UNITED SIKHS lawyers had filed a case in the Hasselt magistrates citing a violation of the boy’s right to manifest their religion. The lawyers had failed to obtain an emergency relief in the Hasselt magistrates court in September 2007 when they sought an order for the school to allow the affected Sikh schoolboys to wear their turban to school.

Collaboration with the Internationaal Comité

The Sikh community in Sint Truiden started to collaborate with a nonprofit foundation, Internationaal Committe[7], whose mission is to help migrant communities integrate and become more independent in Belgium. The first step was to organize a dialogue session involving parents of Sikh children, local politicians and press and most importantly, members of the education community to hear each group's opinions on allowing religious symbols in schools. The biggest challenge in this project was identifying people as important in this issue and persuading them to attend a dialogue session, which the Internationaal Comité tirelessly led in. A dialogue session was organized on 2 Dec 2010, seeing many Sikh parents and children as well as local politicians in attendance. Unfortunately none of the officials, who under the current rules, actually set the policy - the school principals did not attend - perhaps, no one in the education community will be willing to discuss such a sensitive topic without first gaining a consensus from their colleagues.

Earlier on 4 September 2010, the Sikh community jointly organized a publicity event in the city centre of Sint Truiden. The event was centered around the Golem, a wooden statue built by Belgian artist Koen van Mechelen, which stands for the rights of children. Children inserted letters into the Golem requesting it to hear their pleas to be allowed to wear a dastaar in the class. The aim of the action was to ask for the right of Sikhs to wear their turbans or patkas in school. It was not intended to be a protest, but an attempt by the Sikh community to start a dialogue with the wider community about the issue. According the organizers the event was a success, because several people from the media were present, who had positive interviews with both parents and children. It was hoped by the organizers that the event would clear some misconceptions that most Sikh children are forced to wear a dastaar by their parents.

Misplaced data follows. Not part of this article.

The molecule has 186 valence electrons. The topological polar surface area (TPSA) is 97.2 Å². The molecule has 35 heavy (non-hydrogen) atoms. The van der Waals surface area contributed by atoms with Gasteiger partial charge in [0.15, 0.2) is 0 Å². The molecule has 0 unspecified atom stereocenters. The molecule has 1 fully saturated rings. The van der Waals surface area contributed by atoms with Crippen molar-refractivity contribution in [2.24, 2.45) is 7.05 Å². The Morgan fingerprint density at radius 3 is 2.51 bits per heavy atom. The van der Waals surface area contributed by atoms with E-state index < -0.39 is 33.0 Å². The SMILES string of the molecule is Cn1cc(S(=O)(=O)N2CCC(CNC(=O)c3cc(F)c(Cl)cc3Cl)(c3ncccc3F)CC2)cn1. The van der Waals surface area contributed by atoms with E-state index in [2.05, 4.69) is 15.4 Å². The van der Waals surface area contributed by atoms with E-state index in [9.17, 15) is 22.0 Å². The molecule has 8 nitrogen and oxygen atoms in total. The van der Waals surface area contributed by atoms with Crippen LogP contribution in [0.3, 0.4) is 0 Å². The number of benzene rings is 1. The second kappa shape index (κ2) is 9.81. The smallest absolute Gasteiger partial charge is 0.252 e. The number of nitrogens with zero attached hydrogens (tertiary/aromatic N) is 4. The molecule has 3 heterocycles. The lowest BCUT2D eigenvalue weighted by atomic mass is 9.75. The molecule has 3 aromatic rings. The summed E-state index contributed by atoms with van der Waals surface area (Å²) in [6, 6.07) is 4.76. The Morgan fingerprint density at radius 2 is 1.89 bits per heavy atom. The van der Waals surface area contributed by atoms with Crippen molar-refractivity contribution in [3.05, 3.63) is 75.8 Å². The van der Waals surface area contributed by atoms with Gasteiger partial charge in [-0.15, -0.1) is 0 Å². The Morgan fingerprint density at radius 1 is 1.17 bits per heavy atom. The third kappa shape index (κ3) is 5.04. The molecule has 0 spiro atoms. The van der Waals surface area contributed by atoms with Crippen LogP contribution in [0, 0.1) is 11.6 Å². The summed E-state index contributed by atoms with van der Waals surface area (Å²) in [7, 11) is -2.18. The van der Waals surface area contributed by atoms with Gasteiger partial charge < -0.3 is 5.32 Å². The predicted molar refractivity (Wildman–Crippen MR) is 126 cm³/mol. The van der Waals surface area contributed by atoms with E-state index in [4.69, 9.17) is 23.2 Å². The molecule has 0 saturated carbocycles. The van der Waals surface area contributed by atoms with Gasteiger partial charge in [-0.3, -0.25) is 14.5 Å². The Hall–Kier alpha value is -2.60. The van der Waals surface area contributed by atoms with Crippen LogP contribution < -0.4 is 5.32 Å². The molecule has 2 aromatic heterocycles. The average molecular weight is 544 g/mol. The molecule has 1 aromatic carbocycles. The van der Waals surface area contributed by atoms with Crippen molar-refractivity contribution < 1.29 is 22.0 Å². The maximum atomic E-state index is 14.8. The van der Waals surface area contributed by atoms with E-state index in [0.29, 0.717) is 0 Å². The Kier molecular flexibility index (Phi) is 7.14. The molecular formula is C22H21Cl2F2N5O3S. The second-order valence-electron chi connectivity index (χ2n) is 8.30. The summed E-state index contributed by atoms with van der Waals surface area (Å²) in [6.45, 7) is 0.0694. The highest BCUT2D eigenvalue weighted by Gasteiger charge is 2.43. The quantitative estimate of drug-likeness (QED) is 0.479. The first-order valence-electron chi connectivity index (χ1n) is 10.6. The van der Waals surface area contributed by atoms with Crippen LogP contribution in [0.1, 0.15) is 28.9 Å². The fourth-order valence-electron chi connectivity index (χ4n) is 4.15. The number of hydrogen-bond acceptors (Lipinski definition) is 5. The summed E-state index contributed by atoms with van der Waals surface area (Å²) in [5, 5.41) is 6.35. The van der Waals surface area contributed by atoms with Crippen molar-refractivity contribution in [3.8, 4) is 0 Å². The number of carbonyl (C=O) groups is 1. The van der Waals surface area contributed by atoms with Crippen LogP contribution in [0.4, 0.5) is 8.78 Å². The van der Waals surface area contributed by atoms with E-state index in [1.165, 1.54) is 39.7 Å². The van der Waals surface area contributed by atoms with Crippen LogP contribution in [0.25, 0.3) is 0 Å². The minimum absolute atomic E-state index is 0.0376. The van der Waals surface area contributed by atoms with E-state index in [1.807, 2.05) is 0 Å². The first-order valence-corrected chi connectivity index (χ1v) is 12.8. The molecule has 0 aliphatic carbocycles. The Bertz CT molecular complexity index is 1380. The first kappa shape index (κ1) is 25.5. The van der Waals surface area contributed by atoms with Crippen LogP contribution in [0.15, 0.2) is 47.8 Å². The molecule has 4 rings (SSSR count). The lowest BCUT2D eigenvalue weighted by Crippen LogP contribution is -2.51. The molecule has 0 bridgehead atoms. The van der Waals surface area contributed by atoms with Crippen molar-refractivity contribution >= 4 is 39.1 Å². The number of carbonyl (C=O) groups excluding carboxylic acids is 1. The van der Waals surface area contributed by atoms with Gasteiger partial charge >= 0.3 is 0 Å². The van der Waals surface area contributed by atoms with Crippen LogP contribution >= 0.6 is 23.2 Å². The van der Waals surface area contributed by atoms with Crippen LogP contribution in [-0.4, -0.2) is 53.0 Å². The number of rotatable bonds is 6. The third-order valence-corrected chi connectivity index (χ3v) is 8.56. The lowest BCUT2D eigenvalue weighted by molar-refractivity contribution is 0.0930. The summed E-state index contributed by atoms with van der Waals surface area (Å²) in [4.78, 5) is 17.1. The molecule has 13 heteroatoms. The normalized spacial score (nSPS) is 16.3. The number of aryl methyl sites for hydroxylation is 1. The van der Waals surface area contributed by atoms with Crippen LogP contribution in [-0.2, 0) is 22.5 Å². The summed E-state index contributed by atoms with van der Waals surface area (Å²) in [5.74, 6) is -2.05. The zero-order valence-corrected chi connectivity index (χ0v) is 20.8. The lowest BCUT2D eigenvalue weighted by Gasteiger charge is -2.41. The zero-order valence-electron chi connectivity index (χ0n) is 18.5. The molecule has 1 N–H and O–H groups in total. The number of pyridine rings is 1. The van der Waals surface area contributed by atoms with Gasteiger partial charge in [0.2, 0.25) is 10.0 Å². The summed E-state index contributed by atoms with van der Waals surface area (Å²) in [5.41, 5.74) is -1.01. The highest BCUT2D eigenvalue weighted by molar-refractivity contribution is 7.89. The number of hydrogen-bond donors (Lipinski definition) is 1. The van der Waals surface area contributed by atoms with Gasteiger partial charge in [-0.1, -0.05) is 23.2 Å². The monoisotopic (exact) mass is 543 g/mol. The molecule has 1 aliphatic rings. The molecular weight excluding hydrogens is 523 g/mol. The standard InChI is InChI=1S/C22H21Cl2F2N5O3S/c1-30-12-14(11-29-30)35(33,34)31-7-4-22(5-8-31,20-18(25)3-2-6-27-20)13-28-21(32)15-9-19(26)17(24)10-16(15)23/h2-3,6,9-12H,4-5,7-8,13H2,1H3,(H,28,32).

Golem Event on 4 Sep 2010. On the top right, a sikh child can be seen inserting her letter into the Golem
Picture by Harjinder Singh, maininblue1947.wordpress.com

A few Sikhs are also currently active in the Lokaal Overleg Platform in order to find opportunities for Sikh children which have been refused admission or expelled from schools due to their dastaar.

More News


Black Book (Zwartboek)

A black book, known as Zwartboek [8] in dutch, is a document detailing information about perceived injustices. A zwartboek [9] was compiled by a few volunteers in February 2010. With the goal of informing any politician, member of the press or public in a systematic manner of the impact of school rulings that prevent children from wearing religious symbols, the document details cases of Sikh children in Belgium who have been refused admission or have been expelled due to a school’s ruling. The current version of this book was released on 25 August 2010. The zwartboek has been cited during press releases by the Sikh community as well as during their interactions with the Flemish parliament.

General Attitude of Belgians to Religious Symbols in Schools


In summary, the Sikh community has faced many difficulties in Belgium for many years because dastaar-wearing children have been refused admission in several schools or expelled from others. In some cases, children have been given admission to schools which are outside their towns of residence and have to commute up to three hours a day [10]. Key people among the Belgian education authorities as well as politicians are aware of the problems faced by the Sikh community. The Sikh communities are actively involved in engaging politicians as well as local education authorities in increasing understanding of the perspectives of both sides.

This page will be updated with further developments as they occur.

See also

External links

These articles deal with Sikh's Five ks

Kesh (uncut hair) -|- Kara (bangle) -|- Kanga (small comb) -|- Kachera (under garment) -|- Kirpan (sword)